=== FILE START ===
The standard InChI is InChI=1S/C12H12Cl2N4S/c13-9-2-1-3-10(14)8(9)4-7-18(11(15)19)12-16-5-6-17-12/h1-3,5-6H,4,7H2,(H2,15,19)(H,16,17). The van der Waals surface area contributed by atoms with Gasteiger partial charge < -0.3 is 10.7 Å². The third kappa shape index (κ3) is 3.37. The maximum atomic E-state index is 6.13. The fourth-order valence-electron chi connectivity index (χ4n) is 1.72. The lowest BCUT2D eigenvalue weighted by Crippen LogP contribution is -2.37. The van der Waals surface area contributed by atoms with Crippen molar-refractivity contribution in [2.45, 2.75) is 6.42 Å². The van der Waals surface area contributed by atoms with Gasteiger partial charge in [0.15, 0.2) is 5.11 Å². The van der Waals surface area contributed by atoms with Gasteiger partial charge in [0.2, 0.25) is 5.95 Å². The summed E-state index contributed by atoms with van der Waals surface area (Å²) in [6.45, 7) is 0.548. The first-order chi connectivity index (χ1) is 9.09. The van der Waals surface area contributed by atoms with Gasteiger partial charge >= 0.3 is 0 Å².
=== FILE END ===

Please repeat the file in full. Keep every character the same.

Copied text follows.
The standard InChI is InChI=1S/C12H12Cl2N4S/c13-9-2-1-3-10(14)8(9)4-7-18(11(15)19)12-16-5-6-17-12/h1-3,5-6H,4,7H2,(H2,15,19)(H,16,17). The van der Waals surface area contributed by atoms with Gasteiger partial charge < -0.3 is 10.7 Å². The third kappa shape index (κ3) is 3.37. The maximum atomic E-state index is 6.13. The fourth-order valence-electron chi connectivity index (χ4n) is 1.72. The lowest BCUT2D eigenvalue weighted by Crippen LogP contribution is -2.37. The van der Waals surface area contributed by atoms with Crippen molar-refractivity contribution in [2.45, 2.75) is 6.42 Å². The van der Waals surface area contributed by atoms with Gasteiger partial charge in [0.15, 0.2) is 5.11 Å². The van der Waals surface area contributed by atoms with Gasteiger partial charge in [0.2, 0.25) is 5.95 Å². The summed E-state index contributed by atoms with van der Waals surface area (Å²) in [6.45, 7) is 0.548. The first-order chi connectivity index (χ1) is 9.09. The van der Waals surface area contributed by atoms with Gasteiger partial charge >= 0.3 is 0 Å².